The following image shows a CAD model in its folded and unfolded form.
enter image description here

I was able to successfully give it the ability for it to be adjusted between a 25 and 45 degree form, at 5 degree increments; but would still like to know a mathematical equation, for future projects.
The following images displays the arms at various angles: enter image description here

This is the pivot bracket that moves to hold the arm at each adjusted angle, it is rotated at the center of the small sky-blue circle; please note the green circle has a triangle within it as well: enter image description here

One end of the pivot bracket slides along 5mm deep notch/track/mortice, that is sloped at 2.5 degree angle:
enter image description here

This the approximate distance of each holes: enter image description here

I’ve gone ahead and measured each internal angles and the distance between the arm & pivot bracket at each adjusted angle; they each add up to 180 degrees:
enter image description here

I’m interested in the mathematical formula that would be used to obtain the values: 29.1, 17.0, 15.0, 14.1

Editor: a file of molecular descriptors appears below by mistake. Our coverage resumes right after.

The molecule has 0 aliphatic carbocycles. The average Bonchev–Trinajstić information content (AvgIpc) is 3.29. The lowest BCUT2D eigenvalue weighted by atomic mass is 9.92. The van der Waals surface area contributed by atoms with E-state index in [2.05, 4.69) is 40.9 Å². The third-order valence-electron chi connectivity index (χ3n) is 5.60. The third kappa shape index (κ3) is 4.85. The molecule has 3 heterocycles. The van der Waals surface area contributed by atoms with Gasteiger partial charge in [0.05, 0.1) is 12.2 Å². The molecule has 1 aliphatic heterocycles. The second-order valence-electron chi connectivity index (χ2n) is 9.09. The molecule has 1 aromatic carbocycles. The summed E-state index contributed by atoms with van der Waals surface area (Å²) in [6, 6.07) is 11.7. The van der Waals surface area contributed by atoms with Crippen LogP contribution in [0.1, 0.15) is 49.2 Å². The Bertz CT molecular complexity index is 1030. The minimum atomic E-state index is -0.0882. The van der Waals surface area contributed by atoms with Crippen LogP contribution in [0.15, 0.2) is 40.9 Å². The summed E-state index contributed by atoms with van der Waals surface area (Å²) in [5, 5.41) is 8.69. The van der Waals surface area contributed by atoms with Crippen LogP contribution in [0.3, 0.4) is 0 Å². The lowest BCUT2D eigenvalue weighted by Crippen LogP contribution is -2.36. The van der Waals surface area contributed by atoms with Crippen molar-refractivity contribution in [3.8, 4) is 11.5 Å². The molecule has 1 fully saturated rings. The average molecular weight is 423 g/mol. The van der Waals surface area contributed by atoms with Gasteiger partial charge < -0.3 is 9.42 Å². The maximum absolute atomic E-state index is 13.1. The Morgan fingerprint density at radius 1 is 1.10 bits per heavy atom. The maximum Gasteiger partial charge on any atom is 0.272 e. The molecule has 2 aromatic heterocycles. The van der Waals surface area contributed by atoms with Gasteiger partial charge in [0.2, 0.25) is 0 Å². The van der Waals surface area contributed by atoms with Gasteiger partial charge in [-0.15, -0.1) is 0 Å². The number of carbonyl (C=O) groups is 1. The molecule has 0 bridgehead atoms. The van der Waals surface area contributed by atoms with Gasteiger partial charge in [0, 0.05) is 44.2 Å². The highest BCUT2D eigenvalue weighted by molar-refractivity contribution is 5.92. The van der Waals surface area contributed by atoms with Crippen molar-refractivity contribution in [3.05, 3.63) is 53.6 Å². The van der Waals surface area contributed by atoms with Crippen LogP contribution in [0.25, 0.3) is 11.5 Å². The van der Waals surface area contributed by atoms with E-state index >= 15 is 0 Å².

• $\begingroup$ How long it took you to draw these. Looks very impressive. $\endgroup$
    – kamran
    Jan 16 '19 at 18:06

This is an impressive amount of work but unfortunately the CAD drawings don't seem to match the assumption in drawing the triangles. From the side views, The locking wheel moves along a line that does not pass through the pivot point.

But ignoring that, and taking the 45 degree case as "exact" with the support vertical, Pythagoras' theorem says that the length of the sloping arm is $\sqrt{2}$ times the length of the support.

For the other angles, you can use the sine rule to find the other angle at the base of the triangle. If the right-hand angle is $x$, the left hand one is $\sin^{-1}(\sqrt 2 \sin x)$.

That gives the angles as

25 36.7
30 45 (exactly) 
35 54.2
40 65.3
45 90 (exactly)

These aren't quote the same as yours, probably for the reason I gave at the start of the answer.

You can then calculate the third angle by subtracting the others from 180 degrees:

25 36.7 118.3
30 45   105
35 54.2  90.8
40 65.3  74.7
45 90    45

I don't know what your angles of 29.1 etc are supposed to be.

You can calculate the base of the triangles using the sine rule again. The calculated value for the 25 degree case would be $54.45\, \sin(118.3)\, / \sin(25) = 111.35$.

angle base-length
45     53.45
40     80.09
35     93.18
30    103.26
25    111.35

I don't know what your lengths are measuring. They are obviously not the base of the triangles, because they don't consistently get longer as the angle reduces from 45 to 25.


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